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Thu, 05 Dec 2019 22:00 GMT

Sudan’s Children Out of Schools Because of Economic Hardship


Murtada Ahmed - 7D News Khartoum

Sun, 12 Aug 2018 10:30 GMT

Al Tayeb Abd Almahmoud is a Sudanese citizen living in the Abu Zabad area of West Kordofan who makes his living as a farm worker. Abd Almahmoud worked hard to get his five children to school, but the high cost of education this year has meant his eldest child has dropped out of school to work in the mines to help provide for the family and keep the rest of his siblings in school.

School fees in Sudan have doubled this year according to parents, an added burden for families already suffering from the economic crisis. The Sudanese economy has been in bad shape since the beginning of 2018, after the government  approved new austerity measures which led to major inflation of more than 64% , with prices of all consumables rocketing.

Abd Almahomoud says, “We do not have any sources of income except waiting for the rainy season to work the small farm that has a limited yield which does not meet our needs of food and water”. He adds, “I had other business trades, but my health has suffered, and I am short-sighted, and nobody is helping us”.

Abd Almahomoud is not the only parent unable to provide schooling for all his children. A report by the Ministry of Education and UNICEF in 2015 said there were more than three million Sudanese children out of school because of economic hardship and armed conflicts in many parts of the country.

The report said 45% of children drop out of school during the last year of  primary education, while 43% of them never go to school at all.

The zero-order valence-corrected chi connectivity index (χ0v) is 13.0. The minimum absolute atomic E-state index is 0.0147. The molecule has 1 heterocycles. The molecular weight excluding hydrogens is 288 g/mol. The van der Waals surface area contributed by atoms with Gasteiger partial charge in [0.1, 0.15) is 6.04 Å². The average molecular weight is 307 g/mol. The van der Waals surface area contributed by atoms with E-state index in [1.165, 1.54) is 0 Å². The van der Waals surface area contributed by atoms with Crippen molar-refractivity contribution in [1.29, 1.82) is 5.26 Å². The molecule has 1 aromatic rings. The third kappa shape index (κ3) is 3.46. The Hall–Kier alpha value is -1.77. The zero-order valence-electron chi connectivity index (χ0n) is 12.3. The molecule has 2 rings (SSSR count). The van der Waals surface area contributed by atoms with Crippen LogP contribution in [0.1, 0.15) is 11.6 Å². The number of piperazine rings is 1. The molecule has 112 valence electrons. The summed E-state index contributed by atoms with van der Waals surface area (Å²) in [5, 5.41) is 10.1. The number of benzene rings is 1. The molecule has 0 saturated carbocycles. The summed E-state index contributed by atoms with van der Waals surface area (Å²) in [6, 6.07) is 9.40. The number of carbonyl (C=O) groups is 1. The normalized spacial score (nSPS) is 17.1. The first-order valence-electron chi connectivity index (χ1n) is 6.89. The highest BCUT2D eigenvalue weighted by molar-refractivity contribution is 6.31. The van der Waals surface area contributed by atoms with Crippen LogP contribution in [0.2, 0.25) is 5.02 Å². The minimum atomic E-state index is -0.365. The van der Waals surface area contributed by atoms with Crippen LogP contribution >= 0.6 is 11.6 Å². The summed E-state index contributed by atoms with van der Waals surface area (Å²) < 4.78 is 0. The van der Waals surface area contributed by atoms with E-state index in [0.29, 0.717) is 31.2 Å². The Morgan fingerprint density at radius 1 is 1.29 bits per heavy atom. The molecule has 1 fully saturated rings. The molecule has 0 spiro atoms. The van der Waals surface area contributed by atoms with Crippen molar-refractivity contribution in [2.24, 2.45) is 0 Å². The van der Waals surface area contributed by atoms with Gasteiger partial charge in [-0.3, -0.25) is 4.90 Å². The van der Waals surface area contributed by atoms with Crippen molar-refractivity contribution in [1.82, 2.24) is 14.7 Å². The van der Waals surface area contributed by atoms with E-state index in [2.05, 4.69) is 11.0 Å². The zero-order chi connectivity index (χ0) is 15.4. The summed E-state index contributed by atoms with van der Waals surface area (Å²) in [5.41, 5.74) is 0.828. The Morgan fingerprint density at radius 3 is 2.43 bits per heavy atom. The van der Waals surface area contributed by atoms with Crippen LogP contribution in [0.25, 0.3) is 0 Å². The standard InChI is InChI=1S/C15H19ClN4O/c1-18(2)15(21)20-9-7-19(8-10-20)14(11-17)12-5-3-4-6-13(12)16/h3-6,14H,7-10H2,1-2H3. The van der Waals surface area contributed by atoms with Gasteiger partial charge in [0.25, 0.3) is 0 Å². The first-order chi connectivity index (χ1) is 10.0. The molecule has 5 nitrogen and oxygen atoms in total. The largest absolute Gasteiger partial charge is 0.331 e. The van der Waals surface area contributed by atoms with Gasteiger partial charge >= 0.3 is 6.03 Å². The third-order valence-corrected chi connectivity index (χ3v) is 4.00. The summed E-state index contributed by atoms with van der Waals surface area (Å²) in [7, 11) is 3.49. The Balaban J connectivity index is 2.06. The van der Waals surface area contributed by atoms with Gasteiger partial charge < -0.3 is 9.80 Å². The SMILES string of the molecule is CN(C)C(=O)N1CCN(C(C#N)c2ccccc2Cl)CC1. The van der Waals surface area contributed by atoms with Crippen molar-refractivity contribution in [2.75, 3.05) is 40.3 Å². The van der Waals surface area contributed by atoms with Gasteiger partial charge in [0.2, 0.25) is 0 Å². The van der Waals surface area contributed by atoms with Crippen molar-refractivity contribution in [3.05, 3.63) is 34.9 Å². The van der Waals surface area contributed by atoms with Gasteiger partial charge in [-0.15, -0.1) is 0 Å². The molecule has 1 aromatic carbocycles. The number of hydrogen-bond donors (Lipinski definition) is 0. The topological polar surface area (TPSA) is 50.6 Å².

Sudan allocates a limited budget for education and health services. The allocated budget for education in 2018 is 3.65% out of a total budget of roughly 581 million Sudanese pounds.

Haitham Hussein, the father of four school students, confirmed that school fees increased by more than 100% : previously school fees were 1500 Sudanese pounds and now they are 3000 Sudanese pounds per student.

Hussein told 7Dnews that three of his children were at primary school, and the fourth in  secondary school; total school fees exceed 9000 Sudanese pounds. As per Ministry of Education rules, one of them is exempted from the fees.

“This causes a financial burden because I also need money to maintain the household. The continuity of my children’s schooling is threatened if the current conditions persist, because my income is limited, and I am unable to earn all that money”.

Siham Salah, a Sudanese journalist and activist, warned of the increase in numbers dropping out of school, as it could have catastrophic results on the levels of awareness and education in society and impact the country’s development.

Salah said to 7Dnews that some Sudanese families find themselves forced to stop the education of one of their children due to fees. She said, “we have witnessed many cases where the head of the family had to sacrifice the education of one of the children for the continuing education of siblings or to help them in providing for the family”.

Saleh urged the government to consider the causes that block children’s access to education. She said, “A decision for free primary education in Sudan must be implemented because the current situation is catastrophic and costs the country its future intellectuals and scientists”.

Haider Mohammed Ali, a Sudanese education expert, stressed  the importance of providing free education without imposing any fees on students, and that the country should takes full responsibility for the needs of schools. “Everyone should be able to access education. It is a human right granted in international treaties”, he said.

Mohideen Ali, a secondary school teacher in Khartoum said, “As per the instructions of the Ministry of Education, it is prohibited to dismiss any student from school due to inability to pay government fees, which can be paid in instalments. The high fees are imposed by  parental councils with the purpose of covering schools’ maintenance and running costs, which are not covered by the government”.

Ali said to 7Dnews, “the bigger burden that causes families to stop sending their children to school includes providing them with pocket money, and the cost of transport  to school, all a result of the economic situation in Sudan”.